Imperial period Latin historian, author of a famous story of Alejandro Magno.
Has it been discussed widely over the time he/she lived. In the absence of ancient testimonies about this author, critics have been forced to infer data from some indications present in his work. It is certain that Curcio lived at the time of the Principality, as in his work he/she alludes to an emperor ('a Prince') with these words: "the Roman people recognizes it because a Prince that lit up the night that seemed to be the last as a new star of salvation" (X 9: 5). It has been dated, however, a very broad chronological fork, ranging from the time of Augustus (31 BC-14 ad) to Theodosius (4th century A.d.), while the most plausible and commonly accepted is that he/she wrote in the 1st century AD, in the times of the Emperor Claudio (41-54 ad) or Vespasian (69-79 A.d.). Accept dating at time of Claudio, could identify you with a Rufo Curcio mentioned by Tacitus (in annals XI 20-21) and by Pliny (VII 27, 1-3): this Curcio Rufo is known, despite his humble origins (says that he/she was the son of a Gladiator), managed to develop an important public career and became sufecto consul in 43 A.d.a legacy of the Roman army in the upper Rhine and, finally, proconsul in Africa. If, on the other hand, prefer dating at time of Vespasian, then perhaps could be identified to the historian with a Rufo Curcio cited as return by Suetonius (De grammaticis et rhetoricis in XXXIII).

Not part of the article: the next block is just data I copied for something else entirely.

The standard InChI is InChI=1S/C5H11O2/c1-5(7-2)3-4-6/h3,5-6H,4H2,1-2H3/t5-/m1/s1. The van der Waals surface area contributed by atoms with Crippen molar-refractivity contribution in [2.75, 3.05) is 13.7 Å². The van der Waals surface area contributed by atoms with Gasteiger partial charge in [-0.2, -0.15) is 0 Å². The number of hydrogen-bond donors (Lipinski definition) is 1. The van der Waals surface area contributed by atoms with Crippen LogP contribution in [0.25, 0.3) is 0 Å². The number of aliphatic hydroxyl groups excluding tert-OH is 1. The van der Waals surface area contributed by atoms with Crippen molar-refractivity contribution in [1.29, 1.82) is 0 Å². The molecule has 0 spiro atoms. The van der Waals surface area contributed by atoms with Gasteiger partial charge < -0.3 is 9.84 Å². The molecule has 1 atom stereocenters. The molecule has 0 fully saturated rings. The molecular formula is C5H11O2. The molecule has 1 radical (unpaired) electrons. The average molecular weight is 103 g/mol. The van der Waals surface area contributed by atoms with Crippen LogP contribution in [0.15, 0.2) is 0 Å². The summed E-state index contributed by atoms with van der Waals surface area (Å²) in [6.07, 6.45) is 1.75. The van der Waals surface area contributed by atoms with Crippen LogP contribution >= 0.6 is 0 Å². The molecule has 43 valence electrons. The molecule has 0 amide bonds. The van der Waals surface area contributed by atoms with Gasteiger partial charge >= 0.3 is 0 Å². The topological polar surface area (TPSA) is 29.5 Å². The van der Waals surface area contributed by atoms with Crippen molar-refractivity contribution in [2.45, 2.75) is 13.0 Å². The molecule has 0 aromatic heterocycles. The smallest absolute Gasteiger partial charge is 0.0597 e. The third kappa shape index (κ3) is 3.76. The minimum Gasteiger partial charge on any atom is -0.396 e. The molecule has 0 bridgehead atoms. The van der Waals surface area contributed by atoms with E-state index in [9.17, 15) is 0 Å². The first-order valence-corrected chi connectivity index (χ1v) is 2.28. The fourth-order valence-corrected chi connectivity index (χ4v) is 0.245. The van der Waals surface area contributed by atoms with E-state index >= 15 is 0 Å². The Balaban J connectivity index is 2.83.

The only work attributed to this author, the story of Alejandro Magno (Historiae Alexandri Magni Macedonis), consisted of ten books. Have not survived the first two; 3, 5, 6 and 10 books have some gaps in the text. Preserved books include the story of the exploits of Alejandro Magno, from 333 BC until the 323 (date is last of the death of the King and the subsequent division of his empire among his generals: the so-called Diadochi). The distribution of matter is as follows: